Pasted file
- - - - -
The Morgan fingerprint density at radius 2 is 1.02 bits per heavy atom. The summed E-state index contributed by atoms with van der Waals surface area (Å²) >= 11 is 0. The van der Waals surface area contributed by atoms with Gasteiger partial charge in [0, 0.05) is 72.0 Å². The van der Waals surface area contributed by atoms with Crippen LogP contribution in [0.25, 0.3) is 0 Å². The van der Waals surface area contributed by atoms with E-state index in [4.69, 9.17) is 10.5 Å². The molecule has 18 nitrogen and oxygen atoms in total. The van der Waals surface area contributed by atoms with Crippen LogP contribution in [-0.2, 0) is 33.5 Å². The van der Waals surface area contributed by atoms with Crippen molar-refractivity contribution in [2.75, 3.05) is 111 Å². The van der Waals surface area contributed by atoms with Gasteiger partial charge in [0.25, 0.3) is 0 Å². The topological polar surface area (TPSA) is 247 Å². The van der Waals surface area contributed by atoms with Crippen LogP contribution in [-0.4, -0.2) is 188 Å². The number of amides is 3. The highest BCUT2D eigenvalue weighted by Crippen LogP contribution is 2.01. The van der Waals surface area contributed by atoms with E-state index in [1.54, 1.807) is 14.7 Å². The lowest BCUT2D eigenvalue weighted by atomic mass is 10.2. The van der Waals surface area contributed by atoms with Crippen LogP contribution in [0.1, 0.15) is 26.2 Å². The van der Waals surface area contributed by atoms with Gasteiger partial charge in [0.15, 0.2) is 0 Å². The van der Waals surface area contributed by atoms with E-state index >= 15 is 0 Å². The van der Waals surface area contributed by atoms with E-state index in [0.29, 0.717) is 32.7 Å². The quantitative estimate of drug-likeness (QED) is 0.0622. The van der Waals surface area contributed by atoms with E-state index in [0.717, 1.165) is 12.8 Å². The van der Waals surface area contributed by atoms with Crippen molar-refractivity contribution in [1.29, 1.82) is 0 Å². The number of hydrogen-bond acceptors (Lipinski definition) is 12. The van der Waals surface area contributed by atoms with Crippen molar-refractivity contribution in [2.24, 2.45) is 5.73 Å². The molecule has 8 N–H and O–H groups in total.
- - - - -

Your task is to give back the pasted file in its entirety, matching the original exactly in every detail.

The Morgan fingerprint density at radius 2 is 1.02 bits per heavy atom. The summed E-state index contributed by atoms with van der Waals surface area (Å²) >= 11 is 0. The van der Waals surface area contributed by atoms with Gasteiger partial charge in [0, 0.05) is 72.0 Å². The van der Waals surface area contributed by atoms with Crippen LogP contribution in [0.25, 0.3) is 0 Å². The van der Waals surface area contributed by atoms with E-state index in [4.69, 9.17) is 10.5 Å². The molecule has 18 nitrogen and oxygen atoms in total. The van der Waals surface area contributed by atoms with Crippen LogP contribution in [-0.2, 0) is 33.5 Å². The van der Waals surface area contributed by atoms with Crippen molar-refractivity contribution in [2.75, 3.05) is 111 Å². The van der Waals surface area contributed by atoms with Gasteiger partial charge in [0.25, 0.3) is 0 Å². The topological polar surface area (TPSA) is 247 Å². The van der Waals surface area contributed by atoms with Crippen LogP contribution in [-0.4, -0.2) is 188 Å². The number of amides is 3. The highest BCUT2D eigenvalue weighted by Crippen LogP contribution is 2.01. The van der Waals surface area contributed by atoms with E-state index in [1.54, 1.807) is 14.7 Å². The lowest BCUT2D eigenvalue weighted by atomic mass is 10.2. The van der Waals surface area contributed by atoms with Crippen LogP contribution in [0.1, 0.15) is 26.2 Å². The van der Waals surface area contributed by atoms with Gasteiger partial charge in [0.15, 0.2) is 0 Å². The van der Waals surface area contributed by atoms with E-state index >= 15 is 0 Å². The van der Waals surface area contributed by atoms with E-state index in [0.29, 0.717) is 32.7 Å². The quantitative estimate of drug-likeness (QED) is 0.0622. The van der Waals surface area contributed by atoms with E-state index in [0.717, 1.165) is 12.8 Å². The van der Waals surface area contributed by atoms with Crippen molar-refractivity contribution in [1.29, 1.82) is 0 Å². The number of hydrogen-bond acceptors (Lipinski definition) is 12. The van der Waals surface area contributed by atoms with Crippen molar-refractivity contribution in [2.24, 2.45) is 5.73 Å². The molecule has 8 N–H and O–H groups in total.